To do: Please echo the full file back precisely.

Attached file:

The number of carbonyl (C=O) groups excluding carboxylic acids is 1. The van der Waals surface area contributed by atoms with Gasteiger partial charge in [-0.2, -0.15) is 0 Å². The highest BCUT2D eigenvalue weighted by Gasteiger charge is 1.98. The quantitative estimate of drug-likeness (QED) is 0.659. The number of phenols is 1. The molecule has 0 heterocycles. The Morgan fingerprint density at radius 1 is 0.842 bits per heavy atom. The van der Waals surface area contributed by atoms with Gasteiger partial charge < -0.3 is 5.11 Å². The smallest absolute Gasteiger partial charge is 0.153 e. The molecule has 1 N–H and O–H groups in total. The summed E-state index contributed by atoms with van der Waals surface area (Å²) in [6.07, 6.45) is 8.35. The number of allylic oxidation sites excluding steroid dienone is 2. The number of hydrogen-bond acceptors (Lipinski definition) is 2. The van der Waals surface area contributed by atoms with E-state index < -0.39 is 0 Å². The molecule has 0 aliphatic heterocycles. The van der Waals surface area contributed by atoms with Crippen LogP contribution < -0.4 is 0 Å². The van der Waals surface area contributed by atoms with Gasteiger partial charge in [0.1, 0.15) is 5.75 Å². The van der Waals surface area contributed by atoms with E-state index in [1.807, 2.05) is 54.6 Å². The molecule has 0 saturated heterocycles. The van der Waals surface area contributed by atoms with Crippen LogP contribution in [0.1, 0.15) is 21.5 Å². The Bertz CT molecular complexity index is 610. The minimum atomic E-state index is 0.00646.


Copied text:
The number of carbonyl (C=O) groups excluding carboxylic acids is 1. The van der Waals surface area contributed by atoms with Gasteiger partial charge in [-0.2, -0.15) is 0 Å². The highest BCUT2D eigenvalue weighted by Gasteiger charge is 1.98. The quantitative estimate of drug-likeness (QED) is 0.659. The number of phenols is 1. The molecule has 0 heterocycles. The Morgan fingerprint density at radius 1 is 0.842 bits per heavy atom. The van der Waals surface area contributed by atoms with Gasteiger partial charge < -0.3 is 5.11 Å². The smallest absolute Gasteiger partial charge is 0.153 e. The molecule has 1 N–H and O–H groups in total. The summed E-state index contributed by atoms with van der Waals surface area (Å²) in [6.07, 6.45) is 8.35. The number of allylic oxidation sites excluding steroid dienone is 2. The number of hydrogen-bond acceptors (Lipinski definition) is 2. The van der Waals surface area contributed by atoms with E-state index < -0.39 is 0 Å². The molecule has 0 aliphatic heterocycles. The van der Waals surface area contributed by atoms with Crippen LogP contribution < -0.4 is 0 Å². The van der Waals surface area contributed by atoms with Gasteiger partial charge in [0.1, 0.15) is 5.75 Å². The van der Waals surface area contributed by atoms with E-state index in [1.807, 2.05) is 54.6 Å². The molecule has 0 saturated heterocycles. The van der Waals surface area contributed by atoms with Crippen LogP contribution in [0.1, 0.15) is 21.5 Å². The Bertz CT molecular complexity index is 610. The minimum atomic E-state index is 0.00646.